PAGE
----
President Obama and Congress should pay heed to two positive reports on the U.S. economy released the same day $85 billion in budget cuts were slated to begin.
Americans feeling more confident about their future started to borrow more and go deeper into debt in the fourth quarter of last year, according to the Federal Reserve Bank of New York. Household debt, which incudes mortgages, credit cads, auto and student loans rose to $11.34 trillion, a slight increase of 0.3 percent, but, the Wall Street Journal reported, it was the first fundamental increase since the third quarter of 2008.
Americans, attracted by historically low interest rates, committed themselves to $553 billion in new mortgages, which is the major source of consumer debt. It follows years of a depressed housing market marked by declining property values and record numbers of foreclosures. The report also cited increases in outstanding auto loans, student loans and credit card balances.
Student loan debt, though, remains a concern. It has risen from $400 billion in 2005 to $966 billion at the end of 2012, and the percentage of loans delinquent more than 90 days has increased, reflecting the inability of recent graduates to find jobs.
On a related note, Freddie Mac, the government agency that backs nearly two-thirds of mortgages reported an $11 billion profit last year, the largest yearly gain ever, the Journal reported.
In another report, the Commerce Department said the economy grew 0.1 percent from October through December, a slight increase from what had been expected to be a downturn.
Households spent money, businesses invested, and the housing market surged, said Joel L. Naroff, an economist with Naroff Economic Advisors.
Although the last quarter was one of the weakest in the recovery, the Wall Street Journal reported, the upward revision means the economy has grown for 14 consecutive quarters, with the 2.2 percent growth in gross domestic product higher in 2012 higher than 2011.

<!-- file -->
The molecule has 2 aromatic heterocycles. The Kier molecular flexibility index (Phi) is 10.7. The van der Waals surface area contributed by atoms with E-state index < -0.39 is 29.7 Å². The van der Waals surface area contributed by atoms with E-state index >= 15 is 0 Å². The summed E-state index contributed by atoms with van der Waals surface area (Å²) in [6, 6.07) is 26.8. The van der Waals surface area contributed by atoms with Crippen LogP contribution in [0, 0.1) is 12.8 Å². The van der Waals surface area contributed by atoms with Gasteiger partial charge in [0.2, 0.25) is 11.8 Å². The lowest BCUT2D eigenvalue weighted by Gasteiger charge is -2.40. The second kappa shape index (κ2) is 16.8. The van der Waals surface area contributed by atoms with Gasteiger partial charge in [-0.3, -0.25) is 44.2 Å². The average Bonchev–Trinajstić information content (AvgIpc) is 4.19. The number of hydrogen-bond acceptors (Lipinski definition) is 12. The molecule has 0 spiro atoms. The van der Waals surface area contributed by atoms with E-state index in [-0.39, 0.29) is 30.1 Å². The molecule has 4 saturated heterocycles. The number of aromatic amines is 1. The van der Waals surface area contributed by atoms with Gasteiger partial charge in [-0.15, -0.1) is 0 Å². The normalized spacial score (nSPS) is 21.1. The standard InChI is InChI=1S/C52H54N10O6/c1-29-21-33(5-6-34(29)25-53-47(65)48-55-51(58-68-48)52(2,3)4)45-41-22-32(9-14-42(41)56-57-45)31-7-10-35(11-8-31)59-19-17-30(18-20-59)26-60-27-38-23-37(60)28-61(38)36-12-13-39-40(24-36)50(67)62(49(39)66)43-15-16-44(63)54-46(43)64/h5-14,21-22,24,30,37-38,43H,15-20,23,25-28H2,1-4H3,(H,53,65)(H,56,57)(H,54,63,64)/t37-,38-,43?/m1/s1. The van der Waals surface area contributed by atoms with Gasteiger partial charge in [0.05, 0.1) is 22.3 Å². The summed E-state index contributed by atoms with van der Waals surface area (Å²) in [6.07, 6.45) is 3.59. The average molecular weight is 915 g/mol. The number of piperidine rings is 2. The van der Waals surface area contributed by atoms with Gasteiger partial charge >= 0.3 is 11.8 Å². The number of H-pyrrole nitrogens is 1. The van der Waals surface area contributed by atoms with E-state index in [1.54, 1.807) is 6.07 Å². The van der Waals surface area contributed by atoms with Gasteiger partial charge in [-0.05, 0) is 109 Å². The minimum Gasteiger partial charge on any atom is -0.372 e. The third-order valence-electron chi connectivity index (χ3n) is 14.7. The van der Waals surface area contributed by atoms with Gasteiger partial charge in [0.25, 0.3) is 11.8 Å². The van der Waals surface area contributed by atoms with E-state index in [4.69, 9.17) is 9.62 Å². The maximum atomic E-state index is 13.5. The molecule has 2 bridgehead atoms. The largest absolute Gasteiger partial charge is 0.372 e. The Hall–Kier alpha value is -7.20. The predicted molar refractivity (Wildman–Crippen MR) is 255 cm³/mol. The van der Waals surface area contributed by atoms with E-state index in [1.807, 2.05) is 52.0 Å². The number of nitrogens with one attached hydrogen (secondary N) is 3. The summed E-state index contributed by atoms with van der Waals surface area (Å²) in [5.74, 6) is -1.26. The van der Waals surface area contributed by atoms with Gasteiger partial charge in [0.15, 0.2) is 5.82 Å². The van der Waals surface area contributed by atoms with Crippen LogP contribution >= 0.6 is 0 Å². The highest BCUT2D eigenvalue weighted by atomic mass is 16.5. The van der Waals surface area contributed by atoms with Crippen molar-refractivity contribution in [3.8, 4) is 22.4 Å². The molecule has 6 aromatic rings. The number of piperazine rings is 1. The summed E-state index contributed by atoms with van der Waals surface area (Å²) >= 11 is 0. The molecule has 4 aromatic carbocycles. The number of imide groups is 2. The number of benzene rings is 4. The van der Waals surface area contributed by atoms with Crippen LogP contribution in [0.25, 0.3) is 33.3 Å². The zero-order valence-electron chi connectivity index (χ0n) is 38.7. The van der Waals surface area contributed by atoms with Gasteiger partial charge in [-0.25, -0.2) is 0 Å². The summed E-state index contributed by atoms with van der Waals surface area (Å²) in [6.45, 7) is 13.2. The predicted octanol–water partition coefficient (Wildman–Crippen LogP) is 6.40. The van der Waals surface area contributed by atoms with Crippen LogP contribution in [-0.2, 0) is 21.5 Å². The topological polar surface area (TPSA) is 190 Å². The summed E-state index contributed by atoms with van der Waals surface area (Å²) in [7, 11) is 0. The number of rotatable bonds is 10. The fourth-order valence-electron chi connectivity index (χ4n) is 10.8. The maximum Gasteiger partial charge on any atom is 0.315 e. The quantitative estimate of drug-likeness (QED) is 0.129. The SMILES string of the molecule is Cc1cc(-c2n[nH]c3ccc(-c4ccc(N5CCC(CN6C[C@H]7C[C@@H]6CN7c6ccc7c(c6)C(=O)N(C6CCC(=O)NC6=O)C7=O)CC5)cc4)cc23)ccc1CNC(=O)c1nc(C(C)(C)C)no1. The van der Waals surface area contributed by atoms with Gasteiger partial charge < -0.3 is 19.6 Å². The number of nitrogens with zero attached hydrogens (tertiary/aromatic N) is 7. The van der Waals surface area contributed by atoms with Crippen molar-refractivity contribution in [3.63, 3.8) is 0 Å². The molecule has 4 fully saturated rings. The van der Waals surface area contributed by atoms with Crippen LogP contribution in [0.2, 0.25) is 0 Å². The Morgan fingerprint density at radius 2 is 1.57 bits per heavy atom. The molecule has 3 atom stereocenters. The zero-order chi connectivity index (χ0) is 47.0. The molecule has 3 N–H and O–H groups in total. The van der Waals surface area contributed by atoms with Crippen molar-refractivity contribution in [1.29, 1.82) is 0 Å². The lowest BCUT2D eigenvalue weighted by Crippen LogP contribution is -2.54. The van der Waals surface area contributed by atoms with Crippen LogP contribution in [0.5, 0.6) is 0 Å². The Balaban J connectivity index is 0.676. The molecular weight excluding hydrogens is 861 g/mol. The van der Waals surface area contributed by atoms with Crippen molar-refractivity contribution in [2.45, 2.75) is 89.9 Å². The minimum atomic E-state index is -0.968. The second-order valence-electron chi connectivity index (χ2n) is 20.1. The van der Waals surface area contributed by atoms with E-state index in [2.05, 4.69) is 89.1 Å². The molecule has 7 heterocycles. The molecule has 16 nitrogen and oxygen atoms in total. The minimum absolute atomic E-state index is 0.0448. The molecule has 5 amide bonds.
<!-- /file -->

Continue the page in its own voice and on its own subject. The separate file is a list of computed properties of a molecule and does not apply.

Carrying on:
The Commerce Department said the housing market was up 17.5 percent and business spending rose 9.7 percent in the fourth quarter.
The fourth-quarter growth in gross domestic product was less than the prior three months due in part to a nearly 15 percent reduction in federal spending during the quarter, the Journal said.
Overshadowing the reports, though, is the ongoing gridlock in Washington that will lead to $85 billion spending cuts, half in defense and half in non-defense, discretionary spending, in the next seven months unless Congress and President Obama find a way to compromise on an alternative deficit-reduction plan. The cuts will ripple through the economy.
Consumers are going to hold off buying that new car if they are not sure they will have a job next week or will see a 20 percent cut in pay if they are furloughed one day a week. And those who just invested in a new house will be wary of going into debt any more if they have to worry about making the mortgage payment with smaller or one less paycheck in the family.